In his authoritative historiography, “Research Trends on Disability Studies and Disability Movements in Japan” (2014), Katsunori Watanabe suggests that existing research on disability in Japan can be divided into eight general categories: 1) research about the social model of disability, 2) research about disability and applied social sciences (i.e. law and policy), 3) research about disability and social welfare, 4) research about the history of specific disabilities, 5) research about the history of disability movements, 6) research about social workers and caregivers, 7) research about disability in specific locations, and 8) research that reconsiders the objectives of disability studies from the perspective of disability movements.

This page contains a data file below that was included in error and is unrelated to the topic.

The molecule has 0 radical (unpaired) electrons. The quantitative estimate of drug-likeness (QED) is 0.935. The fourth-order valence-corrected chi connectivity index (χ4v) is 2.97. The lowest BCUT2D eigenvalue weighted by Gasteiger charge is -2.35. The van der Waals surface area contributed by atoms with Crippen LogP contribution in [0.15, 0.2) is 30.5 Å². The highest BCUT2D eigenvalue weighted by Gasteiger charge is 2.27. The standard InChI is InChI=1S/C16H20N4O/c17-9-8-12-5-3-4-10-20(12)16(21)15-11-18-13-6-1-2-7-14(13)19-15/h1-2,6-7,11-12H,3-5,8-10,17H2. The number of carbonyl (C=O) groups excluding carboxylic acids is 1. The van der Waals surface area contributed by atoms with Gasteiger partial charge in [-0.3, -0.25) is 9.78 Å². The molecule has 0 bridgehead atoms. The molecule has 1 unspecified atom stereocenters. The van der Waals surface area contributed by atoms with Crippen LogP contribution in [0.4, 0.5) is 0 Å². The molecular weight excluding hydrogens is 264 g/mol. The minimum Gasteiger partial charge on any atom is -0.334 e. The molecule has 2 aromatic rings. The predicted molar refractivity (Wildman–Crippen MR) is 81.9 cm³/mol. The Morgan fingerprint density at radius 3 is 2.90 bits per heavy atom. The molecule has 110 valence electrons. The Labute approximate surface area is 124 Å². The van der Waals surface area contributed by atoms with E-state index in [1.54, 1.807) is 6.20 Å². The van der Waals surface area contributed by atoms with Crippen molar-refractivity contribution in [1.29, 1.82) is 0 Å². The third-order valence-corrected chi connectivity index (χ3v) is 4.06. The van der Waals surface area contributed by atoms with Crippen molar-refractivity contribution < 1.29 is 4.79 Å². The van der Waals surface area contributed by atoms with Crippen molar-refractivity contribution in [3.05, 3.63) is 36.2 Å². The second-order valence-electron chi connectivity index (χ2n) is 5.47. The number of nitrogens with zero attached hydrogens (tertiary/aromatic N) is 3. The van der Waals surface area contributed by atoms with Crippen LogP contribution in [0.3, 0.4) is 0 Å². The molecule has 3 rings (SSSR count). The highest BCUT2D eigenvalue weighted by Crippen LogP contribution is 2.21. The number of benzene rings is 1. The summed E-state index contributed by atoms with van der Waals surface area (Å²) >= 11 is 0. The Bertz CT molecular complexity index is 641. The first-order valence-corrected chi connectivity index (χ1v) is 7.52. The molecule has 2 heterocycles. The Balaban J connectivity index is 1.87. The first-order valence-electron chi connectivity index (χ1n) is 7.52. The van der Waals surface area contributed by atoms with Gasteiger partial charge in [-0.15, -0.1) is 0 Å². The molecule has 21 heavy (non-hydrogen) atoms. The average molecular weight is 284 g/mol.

My research engages each of these bodies of literature while addressing at least two additional areas of inquiry: 1) the relationship between disability and media production in Japan, and 2) the relationship between disability and assistive technology in Japan. By investigating the relationship between disability and media production in Japan, I demonstrate how local ideas about disability reciprocally shape and are shaped by global flows of information. And by interrogating the relationship between disability and assistive technology in Japan, I reveal how assistive technologies designed to help persons with disabilities may also harm them in many cases. Both of these insights have broader significance for the field of Disability Studies as a whole, which could significantly benefit from the comparative perspective offered by my research.